Consider the examples of negative workplace interactions you’ve probably experienced in your career.
- An unconventional idea gets punished.
- A call from the boss is assumed to be an admonishment.
- A minority opinion is dismissed or marginalized.
- The excitement of innovation is dampened by the discomfort of others.
- Different perspectives are experienced as threats to the status quo.
- Change is resisted.
- Respect, trust, wellness, and psychological safety can’t be counted on.
These are the markers of dysfunctional organizations. If the leadership team comes from a dysfunctional background, the symptoms become normalized and, unfortunately, not experienced as a problem at all. The culture attracts more of the same. Sickness gets reinforced again and again instead of wellness. Worse yet, no one acknowledges the pain.
Because pain is familiar. Struggle is expected. Work is not supposed to be fun, energizing, and collaborative. You’re supposed to brace yourself on Sunday night to endure Monday, and then spend the rest of the week looking forward to Friday. You scramble to pack the weekend with enough rejuvenating activity to be able to stomach the next Sunday night realization that you have to do it again.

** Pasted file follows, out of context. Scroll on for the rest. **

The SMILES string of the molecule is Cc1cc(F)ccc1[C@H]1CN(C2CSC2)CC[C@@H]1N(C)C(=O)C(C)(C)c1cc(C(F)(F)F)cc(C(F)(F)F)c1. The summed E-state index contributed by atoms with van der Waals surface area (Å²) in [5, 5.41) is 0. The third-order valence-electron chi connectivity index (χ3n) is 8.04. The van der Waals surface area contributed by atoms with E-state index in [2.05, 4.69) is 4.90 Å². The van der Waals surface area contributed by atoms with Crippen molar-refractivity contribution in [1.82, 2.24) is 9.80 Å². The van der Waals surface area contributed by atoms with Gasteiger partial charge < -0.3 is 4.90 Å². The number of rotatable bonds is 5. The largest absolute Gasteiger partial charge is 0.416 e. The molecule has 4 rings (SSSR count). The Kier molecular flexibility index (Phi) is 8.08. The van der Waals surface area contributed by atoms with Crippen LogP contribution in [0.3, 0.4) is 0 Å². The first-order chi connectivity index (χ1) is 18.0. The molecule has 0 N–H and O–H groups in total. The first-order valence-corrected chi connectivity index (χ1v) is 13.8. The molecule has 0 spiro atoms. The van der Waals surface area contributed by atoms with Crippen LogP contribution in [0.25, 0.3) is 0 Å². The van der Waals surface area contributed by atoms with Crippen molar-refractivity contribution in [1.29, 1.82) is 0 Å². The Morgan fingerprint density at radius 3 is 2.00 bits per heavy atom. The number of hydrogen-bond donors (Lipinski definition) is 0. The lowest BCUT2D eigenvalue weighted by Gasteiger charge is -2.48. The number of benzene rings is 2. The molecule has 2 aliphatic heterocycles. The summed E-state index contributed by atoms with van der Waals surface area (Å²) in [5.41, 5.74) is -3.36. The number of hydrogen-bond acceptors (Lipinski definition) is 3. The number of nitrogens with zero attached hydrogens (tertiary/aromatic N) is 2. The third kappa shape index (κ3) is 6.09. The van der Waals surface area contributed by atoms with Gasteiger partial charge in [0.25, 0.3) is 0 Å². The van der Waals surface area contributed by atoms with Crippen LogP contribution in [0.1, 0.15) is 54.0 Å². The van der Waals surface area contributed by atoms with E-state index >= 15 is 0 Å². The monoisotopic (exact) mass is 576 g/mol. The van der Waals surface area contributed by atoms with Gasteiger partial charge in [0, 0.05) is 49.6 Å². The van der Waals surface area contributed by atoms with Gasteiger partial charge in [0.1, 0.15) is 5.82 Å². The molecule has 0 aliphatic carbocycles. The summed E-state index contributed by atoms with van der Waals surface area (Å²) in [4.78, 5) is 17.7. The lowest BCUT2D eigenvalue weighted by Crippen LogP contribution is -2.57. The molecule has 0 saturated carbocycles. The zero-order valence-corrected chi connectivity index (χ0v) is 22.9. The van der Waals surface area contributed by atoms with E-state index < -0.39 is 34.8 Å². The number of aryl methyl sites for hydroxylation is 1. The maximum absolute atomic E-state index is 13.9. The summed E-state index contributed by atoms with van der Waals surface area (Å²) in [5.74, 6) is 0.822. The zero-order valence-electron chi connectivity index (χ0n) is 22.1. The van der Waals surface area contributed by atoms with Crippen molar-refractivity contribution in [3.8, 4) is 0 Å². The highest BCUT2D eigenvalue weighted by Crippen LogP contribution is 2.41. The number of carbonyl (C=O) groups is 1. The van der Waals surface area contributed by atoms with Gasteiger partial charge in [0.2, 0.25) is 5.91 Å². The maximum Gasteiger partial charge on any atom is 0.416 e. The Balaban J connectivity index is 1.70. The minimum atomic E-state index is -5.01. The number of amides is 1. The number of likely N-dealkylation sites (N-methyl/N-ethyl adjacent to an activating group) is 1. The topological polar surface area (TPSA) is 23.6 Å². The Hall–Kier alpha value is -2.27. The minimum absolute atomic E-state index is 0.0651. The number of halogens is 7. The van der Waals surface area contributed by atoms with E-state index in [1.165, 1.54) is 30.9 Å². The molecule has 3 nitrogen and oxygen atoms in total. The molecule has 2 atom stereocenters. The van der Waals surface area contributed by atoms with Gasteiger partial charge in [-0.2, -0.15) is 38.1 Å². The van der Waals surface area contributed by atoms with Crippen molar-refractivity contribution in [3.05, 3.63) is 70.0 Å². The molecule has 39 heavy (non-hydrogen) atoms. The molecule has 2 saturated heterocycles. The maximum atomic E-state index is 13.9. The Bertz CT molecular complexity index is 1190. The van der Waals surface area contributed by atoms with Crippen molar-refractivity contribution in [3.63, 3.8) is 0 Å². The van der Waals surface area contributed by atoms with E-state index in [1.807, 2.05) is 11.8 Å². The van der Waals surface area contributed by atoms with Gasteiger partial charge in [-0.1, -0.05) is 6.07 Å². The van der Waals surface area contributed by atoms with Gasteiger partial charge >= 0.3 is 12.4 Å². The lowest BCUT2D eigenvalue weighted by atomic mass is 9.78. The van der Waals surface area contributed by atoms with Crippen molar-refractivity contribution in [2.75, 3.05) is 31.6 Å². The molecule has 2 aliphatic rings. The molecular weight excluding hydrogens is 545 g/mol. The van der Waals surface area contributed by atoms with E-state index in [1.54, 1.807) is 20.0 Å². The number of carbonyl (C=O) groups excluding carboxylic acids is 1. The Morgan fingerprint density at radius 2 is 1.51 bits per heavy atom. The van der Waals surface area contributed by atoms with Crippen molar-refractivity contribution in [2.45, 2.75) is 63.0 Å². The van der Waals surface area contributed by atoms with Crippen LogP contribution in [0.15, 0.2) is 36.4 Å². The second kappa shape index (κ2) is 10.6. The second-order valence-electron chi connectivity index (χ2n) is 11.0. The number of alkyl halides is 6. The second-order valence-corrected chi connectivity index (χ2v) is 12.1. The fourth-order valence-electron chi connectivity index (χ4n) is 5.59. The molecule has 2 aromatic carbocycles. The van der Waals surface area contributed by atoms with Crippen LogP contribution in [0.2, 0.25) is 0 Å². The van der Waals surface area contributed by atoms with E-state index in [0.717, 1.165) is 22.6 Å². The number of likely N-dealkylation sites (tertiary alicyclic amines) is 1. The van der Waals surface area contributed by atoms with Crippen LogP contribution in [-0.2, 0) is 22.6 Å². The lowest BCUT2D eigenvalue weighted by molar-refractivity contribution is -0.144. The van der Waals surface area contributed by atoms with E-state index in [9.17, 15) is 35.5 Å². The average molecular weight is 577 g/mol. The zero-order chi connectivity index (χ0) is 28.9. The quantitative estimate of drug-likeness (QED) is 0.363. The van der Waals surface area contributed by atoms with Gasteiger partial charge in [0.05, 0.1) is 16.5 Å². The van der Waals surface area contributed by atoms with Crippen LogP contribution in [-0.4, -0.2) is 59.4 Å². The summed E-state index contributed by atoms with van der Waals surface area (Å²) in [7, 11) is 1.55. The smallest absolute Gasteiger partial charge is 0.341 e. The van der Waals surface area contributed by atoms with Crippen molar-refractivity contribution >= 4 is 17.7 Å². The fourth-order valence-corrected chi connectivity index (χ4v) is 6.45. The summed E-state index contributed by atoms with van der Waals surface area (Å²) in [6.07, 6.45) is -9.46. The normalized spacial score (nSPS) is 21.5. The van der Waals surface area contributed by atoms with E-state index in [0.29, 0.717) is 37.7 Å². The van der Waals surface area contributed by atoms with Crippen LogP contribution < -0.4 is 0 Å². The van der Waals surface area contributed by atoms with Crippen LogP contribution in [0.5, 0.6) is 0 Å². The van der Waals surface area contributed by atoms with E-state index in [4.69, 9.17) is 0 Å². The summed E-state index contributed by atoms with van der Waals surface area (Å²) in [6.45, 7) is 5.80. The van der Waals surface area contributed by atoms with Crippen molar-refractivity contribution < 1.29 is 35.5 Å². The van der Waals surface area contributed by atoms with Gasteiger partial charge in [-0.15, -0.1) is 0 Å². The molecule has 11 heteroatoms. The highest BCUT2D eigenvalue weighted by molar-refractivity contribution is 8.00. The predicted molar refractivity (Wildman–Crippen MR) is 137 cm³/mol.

The solution to this cycle is to break it completely. Shed the normalization of deviance from the culture. Expect healthy relationships and functional teams instead. Realizing that having a history of trauma does not give you permission to traumatize others. Every workplace, like every family, should aspire to become healthier than its role models.